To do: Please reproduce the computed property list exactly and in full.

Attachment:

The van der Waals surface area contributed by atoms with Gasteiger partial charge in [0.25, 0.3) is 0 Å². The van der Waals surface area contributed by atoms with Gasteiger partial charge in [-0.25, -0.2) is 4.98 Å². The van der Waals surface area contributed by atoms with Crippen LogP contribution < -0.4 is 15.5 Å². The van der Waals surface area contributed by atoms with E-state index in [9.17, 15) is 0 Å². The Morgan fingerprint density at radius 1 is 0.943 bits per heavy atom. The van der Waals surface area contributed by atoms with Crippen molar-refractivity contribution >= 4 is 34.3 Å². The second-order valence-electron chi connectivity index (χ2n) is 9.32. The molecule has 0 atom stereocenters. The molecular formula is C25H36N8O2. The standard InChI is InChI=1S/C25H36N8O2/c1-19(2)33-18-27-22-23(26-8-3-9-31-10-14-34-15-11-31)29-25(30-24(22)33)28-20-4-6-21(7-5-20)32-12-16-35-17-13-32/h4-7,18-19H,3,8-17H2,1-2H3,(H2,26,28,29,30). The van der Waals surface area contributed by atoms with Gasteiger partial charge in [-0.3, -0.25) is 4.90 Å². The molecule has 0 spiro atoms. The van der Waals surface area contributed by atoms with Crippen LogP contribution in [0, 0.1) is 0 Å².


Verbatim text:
The van der Waals surface area contributed by atoms with Gasteiger partial charge in [0.25, 0.3) is 0 Å². The van der Waals surface area contributed by atoms with Gasteiger partial charge in [-0.25, -0.2) is 4.98 Å². The van der Waals surface area contributed by atoms with Crippen LogP contribution < -0.4 is 15.5 Å². The van der Waals surface area contributed by atoms with E-state index in [9.17, 15) is 0 Å². The Morgan fingerprint density at radius 1 is 0.943 bits per heavy atom. The van der Waals surface area contributed by atoms with Crippen molar-refractivity contribution >= 4 is 34.3 Å². The second-order valence-electron chi connectivity index (χ2n) is 9.32. The molecule has 0 atom stereocenters. The molecular formula is C25H36N8O2. The standard InChI is InChI=1S/C25H36N8O2/c1-19(2)33-18-27-22-23(26-8-3-9-31-10-14-34-15-11-31)29-25(30-24(22)33)28-20-4-6-21(7-5-20)32-12-16-35-17-13-32/h4-7,18-19H,3,8-17H2,1-2H3,(H2,26,28,29,30). The van der Waals surface area contributed by atoms with Gasteiger partial charge in [-0.3, -0.25) is 4.90 Å². The molecule has 0 spiro atoms. The van der Waals surface area contributed by atoms with Crippen LogP contribution in [0, 0.1) is 0 Å².